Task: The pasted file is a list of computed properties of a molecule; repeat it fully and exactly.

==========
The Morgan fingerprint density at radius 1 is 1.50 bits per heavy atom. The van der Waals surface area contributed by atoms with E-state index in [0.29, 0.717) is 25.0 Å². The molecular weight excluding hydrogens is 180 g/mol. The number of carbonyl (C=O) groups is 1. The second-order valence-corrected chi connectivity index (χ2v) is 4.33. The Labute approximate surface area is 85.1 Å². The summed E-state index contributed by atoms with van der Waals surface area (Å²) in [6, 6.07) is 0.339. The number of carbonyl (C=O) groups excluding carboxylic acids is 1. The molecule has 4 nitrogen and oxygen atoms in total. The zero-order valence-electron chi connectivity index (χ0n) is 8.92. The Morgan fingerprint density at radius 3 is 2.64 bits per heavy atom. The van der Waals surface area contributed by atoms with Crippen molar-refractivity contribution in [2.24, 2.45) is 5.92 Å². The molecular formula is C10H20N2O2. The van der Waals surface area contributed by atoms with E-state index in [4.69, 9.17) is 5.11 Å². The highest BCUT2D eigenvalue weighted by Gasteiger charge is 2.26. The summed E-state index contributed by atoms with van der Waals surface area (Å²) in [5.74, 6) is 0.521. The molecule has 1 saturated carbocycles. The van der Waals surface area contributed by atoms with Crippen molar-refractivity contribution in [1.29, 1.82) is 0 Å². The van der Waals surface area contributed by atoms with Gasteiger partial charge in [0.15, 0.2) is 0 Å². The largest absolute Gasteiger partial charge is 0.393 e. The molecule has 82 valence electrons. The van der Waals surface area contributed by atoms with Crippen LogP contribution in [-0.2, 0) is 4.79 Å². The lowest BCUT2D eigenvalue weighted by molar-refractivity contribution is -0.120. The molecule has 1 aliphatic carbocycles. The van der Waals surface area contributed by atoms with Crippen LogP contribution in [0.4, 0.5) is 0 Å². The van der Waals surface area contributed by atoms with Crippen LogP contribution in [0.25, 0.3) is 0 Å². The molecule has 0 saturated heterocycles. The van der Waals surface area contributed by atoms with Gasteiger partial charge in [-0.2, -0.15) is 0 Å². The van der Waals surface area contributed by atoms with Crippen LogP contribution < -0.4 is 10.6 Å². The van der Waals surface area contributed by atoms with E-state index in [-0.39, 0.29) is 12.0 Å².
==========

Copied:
The Morgan fingerprint density at radius 1 is 1.50 bits per heavy atom. The van der Waals surface area contributed by atoms with E-state index in [0.29, 0.717) is 25.0 Å². The molecular weight excluding hydrogens is 180 g/mol. The number of carbonyl (C=O) groups is 1. The second-order valence-corrected chi connectivity index (χ2v) is 4.33. The Labute approximate surface area is 85.1 Å². The summed E-state index contributed by atoms with van der Waals surface area (Å²) in [6, 6.07) is 0.339. The number of carbonyl (C=O) groups excluding carboxylic acids is 1. The molecule has 4 nitrogen and oxygen atoms in total. The zero-order valence-electron chi connectivity index (χ0n) is 8.92. The Morgan fingerprint density at radius 3 is 2.64 bits per heavy atom. The van der Waals surface area contributed by atoms with Crippen molar-refractivity contribution in [2.24, 2.45) is 5.92 Å². The molecular formula is C10H20N2O2. The van der Waals surface area contributed by atoms with E-state index in [4.69, 9.17) is 5.11 Å². The highest BCUT2D eigenvalue weighted by Gasteiger charge is 2.26. The summed E-state index contributed by atoms with van der Waals surface area (Å²) in [5.74, 6) is 0.521. The molecule has 1 saturated carbocycles. The van der Waals surface area contributed by atoms with Crippen molar-refractivity contribution in [1.29, 1.82) is 0 Å². The van der Waals surface area contributed by atoms with Gasteiger partial charge in [0.15, 0.2) is 0 Å². The largest absolute Gasteiger partial charge is 0.393 e. The molecule has 82 valence electrons. The van der Waals surface area contributed by atoms with Crippen LogP contribution in [-0.2, 0) is 4.79 Å². The lowest BCUT2D eigenvalue weighted by molar-refractivity contribution is -0.120. The molecule has 1 aliphatic carbocycles. The van der Waals surface area contributed by atoms with Crippen LogP contribution in [0.4, 0.5) is 0 Å². The van der Waals surface area contributed by atoms with Crippen LogP contribution in [0.25, 0.3) is 0 Å². The molecule has 0 saturated heterocycles. The van der Waals surface area contributed by atoms with Gasteiger partial charge in [-0.2, -0.15) is 0 Å². The van der Waals surface area contributed by atoms with Crippen LogP contribution < -0.4 is 10.6 Å². The van der Waals surface area contributed by atoms with E-state index in [-0.39, 0.29) is 12.0 Å².